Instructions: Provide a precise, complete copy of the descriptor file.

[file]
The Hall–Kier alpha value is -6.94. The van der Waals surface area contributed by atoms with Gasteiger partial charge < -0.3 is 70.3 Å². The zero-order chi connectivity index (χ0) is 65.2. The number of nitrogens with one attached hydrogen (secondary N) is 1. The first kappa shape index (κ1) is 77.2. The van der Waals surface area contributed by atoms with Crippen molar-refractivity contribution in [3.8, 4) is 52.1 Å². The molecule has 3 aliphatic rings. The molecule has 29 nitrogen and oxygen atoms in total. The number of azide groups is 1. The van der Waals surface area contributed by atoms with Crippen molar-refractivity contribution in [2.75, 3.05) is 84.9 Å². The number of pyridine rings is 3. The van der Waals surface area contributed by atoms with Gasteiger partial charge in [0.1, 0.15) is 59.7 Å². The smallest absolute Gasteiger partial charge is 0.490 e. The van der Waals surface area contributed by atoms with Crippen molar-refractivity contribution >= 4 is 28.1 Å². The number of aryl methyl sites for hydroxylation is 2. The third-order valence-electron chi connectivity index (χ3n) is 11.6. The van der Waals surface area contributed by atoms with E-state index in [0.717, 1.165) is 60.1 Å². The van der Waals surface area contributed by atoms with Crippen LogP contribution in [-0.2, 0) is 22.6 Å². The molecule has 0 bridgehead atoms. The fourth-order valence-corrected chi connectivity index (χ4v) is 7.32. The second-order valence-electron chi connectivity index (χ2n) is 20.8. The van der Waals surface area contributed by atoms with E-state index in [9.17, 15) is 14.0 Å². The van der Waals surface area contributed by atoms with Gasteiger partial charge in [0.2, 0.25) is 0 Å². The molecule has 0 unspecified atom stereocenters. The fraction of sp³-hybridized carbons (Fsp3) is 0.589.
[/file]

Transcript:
The Hall–Kier alpha value is -6.94. The van der Waals surface area contributed by atoms with Gasteiger partial charge < -0.3 is 70.3 Å². The zero-order chi connectivity index (χ0) is 65.2. The number of nitrogens with one attached hydrogen (secondary N) is 1. The first kappa shape index (κ1) is 77.2. The van der Waals surface area contributed by atoms with Crippen molar-refractivity contribution in [3.8, 4) is 52.1 Å². The molecule has 3 aliphatic rings. The molecule has 29 nitrogen and oxygen atoms in total. The number of azide groups is 1. The van der Waals surface area contributed by atoms with Crippen molar-refractivity contribution in [2.75, 3.05) is 84.9 Å². The number of pyridine rings is 3. The van der Waals surface area contributed by atoms with Gasteiger partial charge in [0.1, 0.15) is 59.7 Å². The smallest absolute Gasteiger partial charge is 0.490 e. The van der Waals surface area contributed by atoms with Crippen molar-refractivity contribution >= 4 is 28.1 Å². The number of aryl methyl sites for hydroxylation is 2. The third-order valence-electron chi connectivity index (χ3n) is 11.6. The van der Waals surface area contributed by atoms with E-state index in [0.717, 1.165) is 60.1 Å². The van der Waals surface area contributed by atoms with Crippen LogP contribution in [-0.2, 0) is 22.6 Å². The molecule has 0 bridgehead atoms. The fourth-order valence-corrected chi connectivity index (χ4v) is 7.32. The second-order valence-electron chi connectivity index (χ2n) is 20.8. The van der Waals surface area contributed by atoms with E-state index in [9.17, 15) is 14.0 Å². The van der Waals surface area contributed by atoms with Gasteiger partial charge in [0.2, 0.25) is 0 Å². The molecule has 0 unspecified atom stereocenters. The fraction of sp³-hybridized carbons (Fsp3) is 0.589.